Now on the text object sharkzone, it's an Extrude NURB. There is a built-in Selection tag. The Selection tag allows you to limit how a material shows up on the surface of an object. There is a built-in one to the sharkzone Extrude NURB object. This is something that's particular to the Extrude NURB. If I type the letters C and the number 1 in that field, suddenly now my Shark Zone type will have a face that's brighter than the sides. Let's render that. You can see it really makes the face pop out of the background.
The sides of the type now are much, much darker than the background. So now that I've got that type to pop out a little bit, I want to add a little bit of edging to the letters to help them stand out a little bit more from the sides. So let's create a new material that's going to be called the bevels. We're going to limit that to showing up only in the bevels on the type, the edges that connect the face to the sides. So let's duplicate the text face material. I'm going to hold down the Ctrl key and drag a copy over. Let's call this one text edge. The text edge material now needs to be quite a bit brighter than the face.
So let's go back to the Color channel for that text edge material. You can see that the Brightness is set at 100%. There is really no way to get that brighter than that, except by changing the Color value here. So if I change this color, you'd see it's at 204x204x204. If I bring this to all the way to 100% white, it's going to get brighter. I want it to be even brighter still. So another technique I like to use is adding the Luminance channel to the mix here. So I'll go to the Basic properties and add Luminance.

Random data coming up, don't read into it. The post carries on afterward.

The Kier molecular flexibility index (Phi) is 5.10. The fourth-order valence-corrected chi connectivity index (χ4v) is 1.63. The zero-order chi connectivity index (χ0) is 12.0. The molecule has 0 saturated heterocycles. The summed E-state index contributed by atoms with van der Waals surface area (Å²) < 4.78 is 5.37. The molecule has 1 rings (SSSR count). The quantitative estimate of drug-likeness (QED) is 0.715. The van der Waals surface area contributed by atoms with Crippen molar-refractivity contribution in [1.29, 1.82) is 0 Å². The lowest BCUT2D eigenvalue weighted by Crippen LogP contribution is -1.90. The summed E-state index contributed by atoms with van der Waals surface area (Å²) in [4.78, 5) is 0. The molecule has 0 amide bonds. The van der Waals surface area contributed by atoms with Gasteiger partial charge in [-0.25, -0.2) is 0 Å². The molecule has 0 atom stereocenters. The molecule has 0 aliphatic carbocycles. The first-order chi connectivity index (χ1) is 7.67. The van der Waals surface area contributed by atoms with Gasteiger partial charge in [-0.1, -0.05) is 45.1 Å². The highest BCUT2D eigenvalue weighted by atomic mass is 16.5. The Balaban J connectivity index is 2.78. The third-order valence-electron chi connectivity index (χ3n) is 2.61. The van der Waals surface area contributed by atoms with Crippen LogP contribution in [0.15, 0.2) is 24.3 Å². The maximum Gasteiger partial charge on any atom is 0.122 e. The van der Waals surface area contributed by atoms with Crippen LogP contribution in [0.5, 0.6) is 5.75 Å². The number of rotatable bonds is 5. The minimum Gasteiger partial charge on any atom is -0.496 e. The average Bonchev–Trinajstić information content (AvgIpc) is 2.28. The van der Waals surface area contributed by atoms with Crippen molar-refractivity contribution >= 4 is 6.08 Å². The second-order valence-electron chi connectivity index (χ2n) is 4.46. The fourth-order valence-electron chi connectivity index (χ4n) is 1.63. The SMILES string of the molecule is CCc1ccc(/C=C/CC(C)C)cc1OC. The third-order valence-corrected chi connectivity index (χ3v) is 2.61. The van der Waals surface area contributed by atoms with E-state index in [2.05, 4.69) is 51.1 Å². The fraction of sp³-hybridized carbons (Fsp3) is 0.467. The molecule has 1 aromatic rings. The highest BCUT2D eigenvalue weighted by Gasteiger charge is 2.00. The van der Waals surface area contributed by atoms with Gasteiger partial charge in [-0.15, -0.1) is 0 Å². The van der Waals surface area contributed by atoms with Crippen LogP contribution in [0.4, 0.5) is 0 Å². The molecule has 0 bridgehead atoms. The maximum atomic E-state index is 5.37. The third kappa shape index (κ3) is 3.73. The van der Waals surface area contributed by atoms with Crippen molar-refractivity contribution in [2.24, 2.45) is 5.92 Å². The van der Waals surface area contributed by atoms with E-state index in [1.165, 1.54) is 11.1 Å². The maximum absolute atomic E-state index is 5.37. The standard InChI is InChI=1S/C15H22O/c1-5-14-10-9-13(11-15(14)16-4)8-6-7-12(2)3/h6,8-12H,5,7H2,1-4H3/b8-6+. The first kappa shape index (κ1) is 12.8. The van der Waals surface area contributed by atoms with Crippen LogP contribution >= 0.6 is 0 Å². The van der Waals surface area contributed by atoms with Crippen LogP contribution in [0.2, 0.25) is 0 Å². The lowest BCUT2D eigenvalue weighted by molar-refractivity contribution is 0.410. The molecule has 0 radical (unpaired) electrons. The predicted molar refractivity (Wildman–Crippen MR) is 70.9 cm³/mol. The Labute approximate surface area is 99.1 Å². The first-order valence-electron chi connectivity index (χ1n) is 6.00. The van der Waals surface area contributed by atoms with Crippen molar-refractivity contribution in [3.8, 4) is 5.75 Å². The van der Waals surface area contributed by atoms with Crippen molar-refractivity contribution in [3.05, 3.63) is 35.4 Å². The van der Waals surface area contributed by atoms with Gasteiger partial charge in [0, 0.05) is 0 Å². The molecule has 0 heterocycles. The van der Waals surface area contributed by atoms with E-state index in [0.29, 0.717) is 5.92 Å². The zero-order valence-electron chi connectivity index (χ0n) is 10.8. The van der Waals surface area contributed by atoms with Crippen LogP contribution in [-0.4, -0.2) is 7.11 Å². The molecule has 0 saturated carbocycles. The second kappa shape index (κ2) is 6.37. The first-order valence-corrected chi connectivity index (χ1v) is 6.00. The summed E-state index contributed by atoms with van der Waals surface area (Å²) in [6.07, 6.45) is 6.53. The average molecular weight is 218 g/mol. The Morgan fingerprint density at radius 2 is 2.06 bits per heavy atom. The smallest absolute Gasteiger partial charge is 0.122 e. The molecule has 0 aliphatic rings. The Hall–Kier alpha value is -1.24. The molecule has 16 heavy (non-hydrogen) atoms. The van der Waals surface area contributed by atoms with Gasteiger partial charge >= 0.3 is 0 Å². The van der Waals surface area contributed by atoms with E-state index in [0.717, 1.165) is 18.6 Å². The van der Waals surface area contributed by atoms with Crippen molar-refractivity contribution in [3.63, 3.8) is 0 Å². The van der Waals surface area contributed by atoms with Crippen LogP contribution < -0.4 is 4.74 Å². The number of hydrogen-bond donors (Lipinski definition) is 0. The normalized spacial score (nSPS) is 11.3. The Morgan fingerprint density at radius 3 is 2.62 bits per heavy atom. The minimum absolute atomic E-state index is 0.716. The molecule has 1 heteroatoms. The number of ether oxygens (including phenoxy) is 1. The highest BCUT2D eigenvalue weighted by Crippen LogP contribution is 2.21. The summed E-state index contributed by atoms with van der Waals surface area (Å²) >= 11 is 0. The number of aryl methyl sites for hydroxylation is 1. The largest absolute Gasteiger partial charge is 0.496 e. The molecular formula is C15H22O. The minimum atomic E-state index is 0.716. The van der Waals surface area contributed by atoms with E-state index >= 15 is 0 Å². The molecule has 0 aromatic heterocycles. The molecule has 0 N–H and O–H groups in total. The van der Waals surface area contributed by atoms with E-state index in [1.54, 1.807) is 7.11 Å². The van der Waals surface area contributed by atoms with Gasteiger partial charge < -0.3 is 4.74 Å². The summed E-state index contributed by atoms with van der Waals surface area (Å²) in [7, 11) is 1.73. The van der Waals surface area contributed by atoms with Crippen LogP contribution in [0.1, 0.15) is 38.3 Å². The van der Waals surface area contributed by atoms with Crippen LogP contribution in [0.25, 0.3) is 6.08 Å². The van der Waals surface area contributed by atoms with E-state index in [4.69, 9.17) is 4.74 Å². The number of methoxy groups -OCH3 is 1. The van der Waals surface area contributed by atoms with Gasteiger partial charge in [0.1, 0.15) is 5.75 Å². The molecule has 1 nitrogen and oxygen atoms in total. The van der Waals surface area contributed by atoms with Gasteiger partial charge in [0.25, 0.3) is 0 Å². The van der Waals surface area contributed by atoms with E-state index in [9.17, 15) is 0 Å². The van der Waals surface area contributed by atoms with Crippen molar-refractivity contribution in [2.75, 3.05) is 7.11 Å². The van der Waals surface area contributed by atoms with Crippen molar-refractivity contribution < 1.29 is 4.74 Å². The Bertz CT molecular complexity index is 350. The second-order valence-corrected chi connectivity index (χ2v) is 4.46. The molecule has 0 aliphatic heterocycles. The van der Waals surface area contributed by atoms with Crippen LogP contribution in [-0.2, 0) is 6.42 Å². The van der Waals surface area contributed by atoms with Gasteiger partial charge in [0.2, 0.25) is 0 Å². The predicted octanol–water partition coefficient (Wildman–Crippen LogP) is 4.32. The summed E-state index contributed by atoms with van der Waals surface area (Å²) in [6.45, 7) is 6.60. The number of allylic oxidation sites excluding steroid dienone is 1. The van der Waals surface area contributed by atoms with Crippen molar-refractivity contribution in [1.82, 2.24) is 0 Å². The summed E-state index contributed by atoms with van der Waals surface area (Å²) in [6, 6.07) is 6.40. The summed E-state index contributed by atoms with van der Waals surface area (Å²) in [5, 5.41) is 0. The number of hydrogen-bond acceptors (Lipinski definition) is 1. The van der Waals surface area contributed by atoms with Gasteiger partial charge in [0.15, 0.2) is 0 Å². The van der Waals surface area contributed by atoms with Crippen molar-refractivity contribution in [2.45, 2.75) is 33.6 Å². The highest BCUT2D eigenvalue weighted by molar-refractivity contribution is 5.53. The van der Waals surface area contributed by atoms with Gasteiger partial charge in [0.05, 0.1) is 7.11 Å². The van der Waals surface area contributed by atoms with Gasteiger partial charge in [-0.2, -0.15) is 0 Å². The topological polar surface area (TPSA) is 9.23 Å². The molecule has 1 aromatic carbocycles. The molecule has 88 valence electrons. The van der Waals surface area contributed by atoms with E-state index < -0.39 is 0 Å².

My material goes completely white. That's normal. The Luminance channel in the situation will usually override the Color channel. When I select the word Color here in the Properties and hold down the Shift key and select Luminance, I can see both channels together. What I'd like to do is just dial down the Brightness on the Luminance so that it is much, much darker than the Color. That will give me the benefit of having a Luminance channel in there. So my material gets brighter, but it still has all the shading of the Color channel. So let's bring this down to about 10%.
Now let's apply this to our Objects. I'm going to drag the text edge over to the sharkzone. Remember now it's sitting on top of all my other materials. If I render this, my type will be a lot brighter. So what I like to do is use another one of those built-in Selection tags and to limit the material to only showing up on the bevels. That Selection tag that I'm going to use is called R1, capital R and the number one. They are case-sensitive. So it has to be uppercase R and the number one.
When I hit Return now and then render one more time, you'll see that my edges are now going to pop off the edge of the type. You can see that on the edge of the letter Z that my edge really stands out now. It makes the type much, much more legible than it was before. Even though the shark is really cool, and the whole promo is called Shark Zone, it's really not about the shark. It's about the type. It's about the message that people should tune into the Shark Zone. So it's really crucial to make sure the viewer sees our number one priority. Now with our shading in place, our type element really jumps out at you.